ICON’s 3D printer, Vulcan, maps building outlines one layer at a time. It can print up to 500 square feet in 24 hours. credit: icon

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However, its goal is a permanent base from which to explore the moon in more depth and test technology for human survival in space. NASA wants to build facilities to house four astronauts for up to a month, Skelly says. It is an essential first step towards Mars and beyond.

Skelly says it has not yet been decided whether to create the lunar habitat using 3D printing, but “NASA may give ICON additional funding” and may give the company the opportunity to test its technology on the moon.

The use of moon technology on Earth

Balard is optimistic about the potential of technology on Earth, too. It is believed that the findings of the Olympus project could help solve the global housing crisis.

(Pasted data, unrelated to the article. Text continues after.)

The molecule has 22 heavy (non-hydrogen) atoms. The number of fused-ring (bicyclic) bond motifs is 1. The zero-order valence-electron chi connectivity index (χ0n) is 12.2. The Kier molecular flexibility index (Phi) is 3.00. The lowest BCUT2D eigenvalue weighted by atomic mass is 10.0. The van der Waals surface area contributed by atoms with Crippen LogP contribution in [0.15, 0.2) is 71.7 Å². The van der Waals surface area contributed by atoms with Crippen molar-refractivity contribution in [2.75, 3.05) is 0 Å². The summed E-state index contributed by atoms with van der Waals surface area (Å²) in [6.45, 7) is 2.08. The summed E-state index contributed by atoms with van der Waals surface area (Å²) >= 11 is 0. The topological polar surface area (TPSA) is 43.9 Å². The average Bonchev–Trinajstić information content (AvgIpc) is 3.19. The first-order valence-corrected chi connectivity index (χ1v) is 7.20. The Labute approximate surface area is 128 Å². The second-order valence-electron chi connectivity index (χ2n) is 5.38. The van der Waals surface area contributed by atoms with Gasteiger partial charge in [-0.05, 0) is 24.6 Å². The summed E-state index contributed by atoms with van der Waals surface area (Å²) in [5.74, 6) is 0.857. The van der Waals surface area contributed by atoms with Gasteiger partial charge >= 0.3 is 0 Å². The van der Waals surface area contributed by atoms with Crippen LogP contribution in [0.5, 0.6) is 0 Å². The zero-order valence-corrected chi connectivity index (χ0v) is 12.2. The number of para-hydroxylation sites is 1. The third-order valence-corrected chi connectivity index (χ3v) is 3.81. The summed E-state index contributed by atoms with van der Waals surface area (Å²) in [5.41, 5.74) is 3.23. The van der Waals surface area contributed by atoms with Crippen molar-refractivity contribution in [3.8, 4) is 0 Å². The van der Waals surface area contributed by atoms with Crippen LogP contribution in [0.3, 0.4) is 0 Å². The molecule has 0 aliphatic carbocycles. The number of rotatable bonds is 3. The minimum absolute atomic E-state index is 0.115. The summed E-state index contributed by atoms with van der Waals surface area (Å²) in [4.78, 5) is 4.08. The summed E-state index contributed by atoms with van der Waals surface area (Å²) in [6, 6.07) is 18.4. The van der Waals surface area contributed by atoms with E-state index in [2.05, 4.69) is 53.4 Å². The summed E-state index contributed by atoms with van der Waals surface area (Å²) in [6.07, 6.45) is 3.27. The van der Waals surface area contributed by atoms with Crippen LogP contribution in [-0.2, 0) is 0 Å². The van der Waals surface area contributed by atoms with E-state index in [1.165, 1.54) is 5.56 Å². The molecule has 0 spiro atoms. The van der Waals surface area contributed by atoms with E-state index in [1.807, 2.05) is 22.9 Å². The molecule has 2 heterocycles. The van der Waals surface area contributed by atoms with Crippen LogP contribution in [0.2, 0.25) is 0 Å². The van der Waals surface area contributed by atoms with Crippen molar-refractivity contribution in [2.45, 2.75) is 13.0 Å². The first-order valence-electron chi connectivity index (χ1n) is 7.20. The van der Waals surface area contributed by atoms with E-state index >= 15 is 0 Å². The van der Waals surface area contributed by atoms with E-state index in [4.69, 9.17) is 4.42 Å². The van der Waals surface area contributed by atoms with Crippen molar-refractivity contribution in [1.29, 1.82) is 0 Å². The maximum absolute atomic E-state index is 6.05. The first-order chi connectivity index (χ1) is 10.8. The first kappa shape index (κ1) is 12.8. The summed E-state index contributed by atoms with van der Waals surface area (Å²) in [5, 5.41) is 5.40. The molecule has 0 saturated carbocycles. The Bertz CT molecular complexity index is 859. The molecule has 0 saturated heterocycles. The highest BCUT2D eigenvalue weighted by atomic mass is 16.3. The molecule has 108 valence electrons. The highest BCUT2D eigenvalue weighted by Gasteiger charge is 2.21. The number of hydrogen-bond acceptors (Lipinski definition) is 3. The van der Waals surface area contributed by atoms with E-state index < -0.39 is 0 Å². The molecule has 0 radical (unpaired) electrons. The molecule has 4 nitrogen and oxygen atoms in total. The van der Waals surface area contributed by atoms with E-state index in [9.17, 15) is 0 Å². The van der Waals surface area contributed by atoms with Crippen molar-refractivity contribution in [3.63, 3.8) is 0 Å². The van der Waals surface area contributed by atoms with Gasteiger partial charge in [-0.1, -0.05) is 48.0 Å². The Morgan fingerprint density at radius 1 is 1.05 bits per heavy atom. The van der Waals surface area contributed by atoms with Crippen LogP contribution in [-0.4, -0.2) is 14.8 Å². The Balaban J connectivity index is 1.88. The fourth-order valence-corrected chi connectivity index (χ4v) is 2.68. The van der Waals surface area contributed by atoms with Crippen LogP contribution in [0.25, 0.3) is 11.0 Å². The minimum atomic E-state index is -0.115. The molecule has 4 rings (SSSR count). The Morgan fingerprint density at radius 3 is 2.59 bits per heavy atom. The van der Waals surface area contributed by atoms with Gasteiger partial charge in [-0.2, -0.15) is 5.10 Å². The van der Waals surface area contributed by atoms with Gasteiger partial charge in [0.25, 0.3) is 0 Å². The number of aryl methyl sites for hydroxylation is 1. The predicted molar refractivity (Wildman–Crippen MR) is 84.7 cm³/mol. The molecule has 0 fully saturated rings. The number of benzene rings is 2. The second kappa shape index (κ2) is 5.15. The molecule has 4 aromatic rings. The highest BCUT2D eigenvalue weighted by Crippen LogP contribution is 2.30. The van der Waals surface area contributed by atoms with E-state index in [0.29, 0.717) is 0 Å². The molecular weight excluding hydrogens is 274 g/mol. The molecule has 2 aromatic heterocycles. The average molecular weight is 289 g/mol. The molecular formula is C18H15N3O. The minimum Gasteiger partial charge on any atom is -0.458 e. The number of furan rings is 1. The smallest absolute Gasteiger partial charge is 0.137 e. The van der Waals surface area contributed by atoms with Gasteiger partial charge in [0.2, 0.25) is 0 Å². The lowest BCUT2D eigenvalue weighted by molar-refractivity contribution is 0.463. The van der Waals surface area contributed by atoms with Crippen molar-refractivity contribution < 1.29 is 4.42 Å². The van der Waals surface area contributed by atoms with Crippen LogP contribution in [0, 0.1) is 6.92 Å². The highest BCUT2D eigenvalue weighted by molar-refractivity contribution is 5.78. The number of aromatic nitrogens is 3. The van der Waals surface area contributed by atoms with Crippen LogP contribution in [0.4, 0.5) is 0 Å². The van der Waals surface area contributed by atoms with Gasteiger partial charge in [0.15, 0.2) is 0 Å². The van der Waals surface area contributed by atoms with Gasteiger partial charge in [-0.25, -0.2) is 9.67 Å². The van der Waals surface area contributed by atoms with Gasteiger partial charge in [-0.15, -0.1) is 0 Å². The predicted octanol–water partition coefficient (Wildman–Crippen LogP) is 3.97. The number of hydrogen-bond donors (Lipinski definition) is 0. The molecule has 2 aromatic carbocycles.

As a relatively new technology, there is little specific data on the advantages of 3D printing in construction. However, prof Review 2020 It indicates that it can reduce construction waste by 30% to 60%, labor costs by 50% to 80%, and construction time by 50% to 70% making construction cheaper, faster and more sustainable.
ICON's first 3D building project was a collaboration with the nonprofit New Story in Mexico, to build a social housing community for people who lost their homes in natural disasters.

ICON’s first 3D building project was a collaboration with the nonprofit New Story in Mexico, to build a social housing community for people who lost their homes in natural disasters. credit: Joshua Perez / ICON

While the technology is largely used in custom projects today, Ballard hopes that the possibility of using “more direct and localized raw materials” could open up more opportunities for 3D construction – which could be transformative for some. 1.6 billion People who still need decent housing on Earth.

“It’s a bit of a funny idea,” he says, “but it might turn out that the answers to our problems on Earth are on the moon or Mars.”